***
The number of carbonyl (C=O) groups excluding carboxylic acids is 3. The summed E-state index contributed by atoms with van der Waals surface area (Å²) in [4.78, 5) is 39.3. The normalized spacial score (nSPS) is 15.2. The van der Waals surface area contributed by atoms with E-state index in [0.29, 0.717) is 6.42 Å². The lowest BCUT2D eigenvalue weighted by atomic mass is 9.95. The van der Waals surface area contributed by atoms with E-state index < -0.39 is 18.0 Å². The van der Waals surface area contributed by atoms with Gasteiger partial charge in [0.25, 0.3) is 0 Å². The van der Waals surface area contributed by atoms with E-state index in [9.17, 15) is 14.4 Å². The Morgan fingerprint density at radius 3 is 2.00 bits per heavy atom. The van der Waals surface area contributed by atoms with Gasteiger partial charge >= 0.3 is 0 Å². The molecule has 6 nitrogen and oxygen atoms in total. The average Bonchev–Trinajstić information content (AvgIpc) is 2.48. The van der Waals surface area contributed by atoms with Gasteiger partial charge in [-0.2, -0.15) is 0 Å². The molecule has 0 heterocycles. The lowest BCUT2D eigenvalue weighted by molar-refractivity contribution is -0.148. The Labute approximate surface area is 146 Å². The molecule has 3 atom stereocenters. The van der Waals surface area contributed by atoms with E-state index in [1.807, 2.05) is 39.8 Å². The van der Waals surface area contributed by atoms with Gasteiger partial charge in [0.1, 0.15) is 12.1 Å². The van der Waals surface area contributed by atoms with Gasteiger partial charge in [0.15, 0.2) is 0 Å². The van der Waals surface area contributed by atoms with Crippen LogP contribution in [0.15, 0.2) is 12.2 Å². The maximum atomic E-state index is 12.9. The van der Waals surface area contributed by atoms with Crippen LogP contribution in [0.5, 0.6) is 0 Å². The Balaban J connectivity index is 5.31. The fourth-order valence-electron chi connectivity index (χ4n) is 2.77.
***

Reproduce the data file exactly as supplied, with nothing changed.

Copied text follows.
The number of carbonyl (C=O) groups excluding carboxylic acids is 3. The summed E-state index contributed by atoms with van der Waals surface area (Å²) in [4.78, 5) is 39.3. The normalized spacial score (nSPS) is 15.2. The van der Waals surface area contributed by atoms with E-state index in [0.29, 0.717) is 6.42 Å². The lowest BCUT2D eigenvalue weighted by atomic mass is 9.95. The van der Waals surface area contributed by atoms with E-state index < -0.39 is 18.0 Å². The van der Waals surface area contributed by atoms with Gasteiger partial charge in [0.25, 0.3) is 0 Å². The van der Waals surface area contributed by atoms with E-state index in [9.17, 15) is 14.4 Å². The Morgan fingerprint density at radius 3 is 2.00 bits per heavy atom. The van der Waals surface area contributed by atoms with Gasteiger partial charge >= 0.3 is 0 Å². The molecule has 6 nitrogen and oxygen atoms in total. The average Bonchev–Trinajstić information content (AvgIpc) is 2.48. The van der Waals surface area contributed by atoms with Gasteiger partial charge in [-0.2, -0.15) is 0 Å². The molecule has 0 heterocycles. The lowest BCUT2D eigenvalue weighted by molar-refractivity contribution is -0.148. The Labute approximate surface area is 146 Å². The molecule has 3 atom stereocenters. The van der Waals surface area contributed by atoms with E-state index in [1.807, 2.05) is 39.8 Å². The van der Waals surface area contributed by atoms with Gasteiger partial charge in [0.1, 0.15) is 12.1 Å². The van der Waals surface area contributed by atoms with Gasteiger partial charge in [0.15, 0.2) is 0 Å². The van der Waals surface area contributed by atoms with Crippen LogP contribution in [0.15, 0.2) is 12.2 Å². The maximum atomic E-state index is 12.9. The van der Waals surface area contributed by atoms with Crippen LogP contribution in [0.5, 0.6) is 0 Å². The Balaban J connectivity index is 5.31. The fourth-order valence-electron chi connectivity index (χ4n) is 2.77.